A team from the University of Michigan have developed a novel means of giving any mobile device the same sort of force-sensitive capabilities found on Apple's flagship iPhone 6s. Dubbed ForcePhone, the software leverages two features that literally every smartphone has -- a microphone and a speaker -- do to what very few OEM device manufacturers have managed.
It causes the phone to continually emit an 18kHz buzz, which is too high for the human ear to detect. However, it's not too high for the phone's microphone to detect. When the user presses a finger against the screen, the pitch changes slightly. Pressing harder causes the pitch to shift further, which the mic picks up and translates into commands for the software. With it, users would conceivably be able to dial their phones or navigate through menus simply by squeezing their screens in different patterns.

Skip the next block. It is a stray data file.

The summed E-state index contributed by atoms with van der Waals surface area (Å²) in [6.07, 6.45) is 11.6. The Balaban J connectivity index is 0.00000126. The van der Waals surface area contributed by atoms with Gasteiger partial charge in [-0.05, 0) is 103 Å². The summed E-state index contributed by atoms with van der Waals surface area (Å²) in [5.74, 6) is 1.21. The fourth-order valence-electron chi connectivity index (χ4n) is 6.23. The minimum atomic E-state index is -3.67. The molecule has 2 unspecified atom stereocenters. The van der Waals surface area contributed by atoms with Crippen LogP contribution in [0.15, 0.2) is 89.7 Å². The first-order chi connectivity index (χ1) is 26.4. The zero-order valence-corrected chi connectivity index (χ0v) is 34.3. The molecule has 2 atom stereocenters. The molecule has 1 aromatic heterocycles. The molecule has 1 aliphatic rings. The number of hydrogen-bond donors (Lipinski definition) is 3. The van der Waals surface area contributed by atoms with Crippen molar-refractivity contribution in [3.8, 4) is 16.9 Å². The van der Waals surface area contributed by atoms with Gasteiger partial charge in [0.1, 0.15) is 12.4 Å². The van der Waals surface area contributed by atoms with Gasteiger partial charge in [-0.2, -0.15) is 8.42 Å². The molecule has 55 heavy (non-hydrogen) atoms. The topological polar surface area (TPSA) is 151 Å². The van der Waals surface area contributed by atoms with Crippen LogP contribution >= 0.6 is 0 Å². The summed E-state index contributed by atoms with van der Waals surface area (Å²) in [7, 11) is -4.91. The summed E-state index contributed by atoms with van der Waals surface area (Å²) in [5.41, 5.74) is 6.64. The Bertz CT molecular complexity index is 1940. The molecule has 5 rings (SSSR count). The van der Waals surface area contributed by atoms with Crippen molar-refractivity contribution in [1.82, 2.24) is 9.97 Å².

"Having expensive and bulky sensors installed into smartphones can solve every problem we have solved, but the added cost and laborious installation prevent phone manufacturers from doing it," University of Michigan doctoral student Yu-Chih Tung said in a statement. "Our sound-based solution can fill this gap, providing the functionality without making any hardware modification. Everything is just software." The system isn't quite ready for public consumption just yet, however. Its inventors will demo the ForcePhone June 27-29 in Singapore at MobiSys 2016.